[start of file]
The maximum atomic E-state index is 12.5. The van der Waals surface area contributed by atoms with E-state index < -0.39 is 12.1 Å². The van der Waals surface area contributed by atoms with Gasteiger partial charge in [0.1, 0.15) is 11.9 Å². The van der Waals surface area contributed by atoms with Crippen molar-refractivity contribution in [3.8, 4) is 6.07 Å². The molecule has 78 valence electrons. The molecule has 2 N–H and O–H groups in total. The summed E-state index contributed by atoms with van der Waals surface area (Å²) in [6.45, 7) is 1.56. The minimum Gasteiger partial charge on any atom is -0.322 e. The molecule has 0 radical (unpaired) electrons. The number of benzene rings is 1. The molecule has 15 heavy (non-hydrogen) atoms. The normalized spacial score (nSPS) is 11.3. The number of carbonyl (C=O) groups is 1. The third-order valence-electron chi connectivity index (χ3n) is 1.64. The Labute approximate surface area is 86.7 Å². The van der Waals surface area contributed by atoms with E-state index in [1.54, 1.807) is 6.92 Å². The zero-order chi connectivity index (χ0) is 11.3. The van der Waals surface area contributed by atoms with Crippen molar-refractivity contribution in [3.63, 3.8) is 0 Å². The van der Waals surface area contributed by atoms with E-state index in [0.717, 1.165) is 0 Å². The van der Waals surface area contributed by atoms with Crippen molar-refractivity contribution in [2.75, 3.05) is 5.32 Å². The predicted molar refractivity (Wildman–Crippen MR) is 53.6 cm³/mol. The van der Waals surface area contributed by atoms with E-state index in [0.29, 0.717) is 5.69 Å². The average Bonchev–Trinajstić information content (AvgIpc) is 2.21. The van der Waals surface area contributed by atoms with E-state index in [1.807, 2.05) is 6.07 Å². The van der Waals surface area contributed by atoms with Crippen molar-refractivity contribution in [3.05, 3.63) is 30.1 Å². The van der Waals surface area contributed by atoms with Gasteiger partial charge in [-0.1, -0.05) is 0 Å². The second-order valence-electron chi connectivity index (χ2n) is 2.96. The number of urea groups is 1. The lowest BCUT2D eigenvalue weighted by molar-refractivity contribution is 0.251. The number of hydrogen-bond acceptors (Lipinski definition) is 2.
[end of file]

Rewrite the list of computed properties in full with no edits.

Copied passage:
The maximum atomic E-state index is 12.5. The van der Waals surface area contributed by atoms with E-state index < -0.39 is 12.1 Å². The van der Waals surface area contributed by atoms with Gasteiger partial charge in [0.1, 0.15) is 11.9 Å². The van der Waals surface area contributed by atoms with Crippen molar-refractivity contribution in [3.8, 4) is 6.07 Å². The molecule has 78 valence electrons. The molecule has 2 N–H and O–H groups in total. The summed E-state index contributed by atoms with van der Waals surface area (Å²) in [6.45, 7) is 1.56. The minimum Gasteiger partial charge on any atom is -0.322 e. The molecule has 0 radical (unpaired) electrons. The number of benzene rings is 1. The molecule has 15 heavy (non-hydrogen) atoms. The normalized spacial score (nSPS) is 11.3. The number of carbonyl (C=O) groups is 1. The third-order valence-electron chi connectivity index (χ3n) is 1.64. The Labute approximate surface area is 86.7 Å². The van der Waals surface area contributed by atoms with E-state index in [1.54, 1.807) is 6.92 Å². The zero-order chi connectivity index (χ0) is 11.3. The van der Waals surface area contributed by atoms with Crippen molar-refractivity contribution in [3.63, 3.8) is 0 Å². The van der Waals surface area contributed by atoms with E-state index in [0.717, 1.165) is 0 Å². The van der Waals surface area contributed by atoms with Crippen molar-refractivity contribution in [2.75, 3.05) is 5.32 Å². The predicted molar refractivity (Wildman–Crippen MR) is 53.6 cm³/mol. The van der Waals surface area contributed by atoms with E-state index in [0.29, 0.717) is 5.69 Å². The average Bonchev–Trinajstić information content (AvgIpc) is 2.21. The van der Waals surface area contributed by atoms with E-state index in [1.807, 2.05) is 6.07 Å². The van der Waals surface area contributed by atoms with Crippen molar-refractivity contribution in [3.05, 3.63) is 30.1 Å². The van der Waals surface area contributed by atoms with Gasteiger partial charge in [-0.1, -0.05) is 0 Å². The second-order valence-electron chi connectivity index (χ2n) is 2.96. The number of urea groups is 1. The lowest BCUT2D eigenvalue weighted by molar-refractivity contribution is 0.251. The number of hydrogen-bond acceptors (Lipinski definition) is 2.